Campaigners are calling for restaurants to add a warning label to children’s meals which are high in salt.
Action on Salt, a group based at Queen Mary University of London, wants to see high salt warning labels on children’s dishes with more than 1.8g of salt per serving - the 2017 salt target for out of home children’s meals set by Public Health England. It follows laboratory tests on over 350 meals served in high street chains found 41% were high in salt, with more than 1.8g per portion.
The group claims that if coded labels used in supermarkets were used in the OOH sector, these meals would have a red label for their high salt content.
The maximum recommended daily amount of salt for children age 1 to 3 years is 2g, 4 to 6 years is 3g and 7 to 10 years is 5g.
According to the research, the worst offender for salt content was TGI Friday’s chicken burger with crispy fries and baked beans with 5.3g per portion – almost as much salt as an adult’s recommended daily limit of salt (6g) and equivalent to more than 11 bags of ready salted crisps.
Wetherspoon’s fish, chips and baked beans was the second highest with 4.9g of salt per portion. However, fish and chips from Slug and Lettuce came out the least saltiest with 0.3g of salt per serving.
When the data was compared with that from the same dishes in 2015, 39% have achieved a reduction in salt content, 20% have seen no change in salt content and 40% have increased in salt.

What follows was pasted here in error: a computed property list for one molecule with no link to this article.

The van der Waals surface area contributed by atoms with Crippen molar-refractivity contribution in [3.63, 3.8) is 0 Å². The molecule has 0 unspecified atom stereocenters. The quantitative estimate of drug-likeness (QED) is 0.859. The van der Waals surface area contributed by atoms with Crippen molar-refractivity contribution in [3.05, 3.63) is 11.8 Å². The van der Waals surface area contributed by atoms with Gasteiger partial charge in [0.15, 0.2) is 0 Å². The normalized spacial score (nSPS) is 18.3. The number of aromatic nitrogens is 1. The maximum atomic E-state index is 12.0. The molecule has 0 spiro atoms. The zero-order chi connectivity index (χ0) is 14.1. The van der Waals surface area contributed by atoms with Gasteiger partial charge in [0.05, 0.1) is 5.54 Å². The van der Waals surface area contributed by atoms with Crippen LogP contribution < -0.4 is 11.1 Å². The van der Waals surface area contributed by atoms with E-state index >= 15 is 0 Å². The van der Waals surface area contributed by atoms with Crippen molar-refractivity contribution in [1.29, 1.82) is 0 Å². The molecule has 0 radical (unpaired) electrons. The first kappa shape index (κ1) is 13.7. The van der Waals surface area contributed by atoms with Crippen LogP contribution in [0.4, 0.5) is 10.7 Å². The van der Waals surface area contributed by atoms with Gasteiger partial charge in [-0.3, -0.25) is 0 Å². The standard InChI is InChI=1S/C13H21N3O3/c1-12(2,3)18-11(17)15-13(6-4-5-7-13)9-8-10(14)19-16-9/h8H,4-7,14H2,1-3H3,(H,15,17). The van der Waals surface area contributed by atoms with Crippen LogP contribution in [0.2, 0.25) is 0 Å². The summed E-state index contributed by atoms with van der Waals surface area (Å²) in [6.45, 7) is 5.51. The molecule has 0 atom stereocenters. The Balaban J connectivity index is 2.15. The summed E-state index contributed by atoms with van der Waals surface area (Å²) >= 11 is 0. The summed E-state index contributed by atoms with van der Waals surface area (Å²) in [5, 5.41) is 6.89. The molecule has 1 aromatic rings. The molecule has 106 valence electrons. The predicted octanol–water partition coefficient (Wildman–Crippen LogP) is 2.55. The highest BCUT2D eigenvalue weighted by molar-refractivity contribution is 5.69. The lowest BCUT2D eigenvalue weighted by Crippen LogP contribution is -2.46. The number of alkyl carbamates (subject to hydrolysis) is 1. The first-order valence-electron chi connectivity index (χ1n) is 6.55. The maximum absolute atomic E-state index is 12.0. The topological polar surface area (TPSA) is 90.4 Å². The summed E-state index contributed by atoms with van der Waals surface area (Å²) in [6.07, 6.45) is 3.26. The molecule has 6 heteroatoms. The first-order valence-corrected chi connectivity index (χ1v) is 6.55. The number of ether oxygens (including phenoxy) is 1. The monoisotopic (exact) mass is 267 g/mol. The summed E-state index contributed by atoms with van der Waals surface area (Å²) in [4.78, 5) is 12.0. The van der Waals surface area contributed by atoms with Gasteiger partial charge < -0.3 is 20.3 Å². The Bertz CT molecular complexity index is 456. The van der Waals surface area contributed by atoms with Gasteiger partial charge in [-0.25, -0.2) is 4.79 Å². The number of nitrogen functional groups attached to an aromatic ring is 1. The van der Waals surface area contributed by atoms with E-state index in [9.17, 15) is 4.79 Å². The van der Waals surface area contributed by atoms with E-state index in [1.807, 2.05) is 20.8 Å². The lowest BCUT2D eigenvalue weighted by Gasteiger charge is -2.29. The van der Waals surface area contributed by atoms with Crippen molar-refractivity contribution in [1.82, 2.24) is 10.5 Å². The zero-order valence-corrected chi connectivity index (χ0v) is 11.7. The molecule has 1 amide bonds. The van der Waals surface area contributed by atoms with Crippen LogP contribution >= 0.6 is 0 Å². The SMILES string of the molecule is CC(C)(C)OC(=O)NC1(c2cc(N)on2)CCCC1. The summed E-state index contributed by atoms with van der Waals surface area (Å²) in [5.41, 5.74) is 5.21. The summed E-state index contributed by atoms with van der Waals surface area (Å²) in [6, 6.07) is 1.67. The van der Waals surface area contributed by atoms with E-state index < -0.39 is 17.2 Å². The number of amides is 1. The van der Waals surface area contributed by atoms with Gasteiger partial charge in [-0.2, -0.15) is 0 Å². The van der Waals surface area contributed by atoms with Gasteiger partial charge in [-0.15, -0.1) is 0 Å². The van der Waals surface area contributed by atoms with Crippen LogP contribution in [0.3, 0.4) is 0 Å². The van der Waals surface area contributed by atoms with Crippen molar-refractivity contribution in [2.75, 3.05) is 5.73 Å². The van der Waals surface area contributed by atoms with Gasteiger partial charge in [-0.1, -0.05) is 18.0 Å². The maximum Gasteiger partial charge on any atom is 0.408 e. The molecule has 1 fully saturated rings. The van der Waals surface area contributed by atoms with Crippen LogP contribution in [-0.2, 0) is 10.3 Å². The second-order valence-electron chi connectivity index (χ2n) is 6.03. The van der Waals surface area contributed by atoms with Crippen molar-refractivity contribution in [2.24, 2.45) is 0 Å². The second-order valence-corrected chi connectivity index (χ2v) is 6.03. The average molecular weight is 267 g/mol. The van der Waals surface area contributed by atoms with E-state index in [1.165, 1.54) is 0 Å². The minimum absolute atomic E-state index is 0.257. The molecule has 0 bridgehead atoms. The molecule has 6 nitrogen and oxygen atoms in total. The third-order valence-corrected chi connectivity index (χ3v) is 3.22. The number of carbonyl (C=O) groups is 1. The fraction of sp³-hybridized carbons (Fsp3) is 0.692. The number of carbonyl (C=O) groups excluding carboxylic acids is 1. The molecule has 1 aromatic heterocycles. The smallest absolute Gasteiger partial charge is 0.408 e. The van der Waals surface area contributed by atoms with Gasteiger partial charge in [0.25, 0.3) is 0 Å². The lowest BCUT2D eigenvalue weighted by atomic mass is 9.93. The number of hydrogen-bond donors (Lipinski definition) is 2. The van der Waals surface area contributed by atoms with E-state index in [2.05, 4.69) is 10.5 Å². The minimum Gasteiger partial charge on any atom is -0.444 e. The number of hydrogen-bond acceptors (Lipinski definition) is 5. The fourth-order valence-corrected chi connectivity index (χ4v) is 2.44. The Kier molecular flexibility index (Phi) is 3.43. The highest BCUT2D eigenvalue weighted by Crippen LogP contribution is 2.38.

The research also claims that many of the meals are packed with excessive calories and fat. For example, Hungry Horse large double cheesy burger with fries and baked beans has 1054 kcal per portion, more than half the recommended daily calorie intake for an adult. It would take an 8-year-old eight hours of swimming to burn off the Hungry Horse meal combo.
ASK Italian margherita pizza with pepperoni and extra cheese has 19.9g saturated fat per portion, an adult woman’s maximum recommended daily intake and 2.5 times more than Pizza Hut’s big heroes pan pizza margherita topped with pepperoni, sliced ham and chicken with fries with 8g per portion.
Mhairi Brown, nutritionist at Action on Salt, explained: “Protecting children’s health should be a priority for all food and drink companies - the out of home sector must act now and take salt off the menu for children.”
Zoe Davies, nutritionist for Action on Salt and FoodSwitch, added: “Thankfully, many products in supermarkets display colour-coded front of pack nutrition labels which allows consumers to take personal responsibility and use apps, such as the free FoodSwitch app, to compare products and find the healthier option. It’s time for the out of home sector to take responsibility and offer us the same level of information.”
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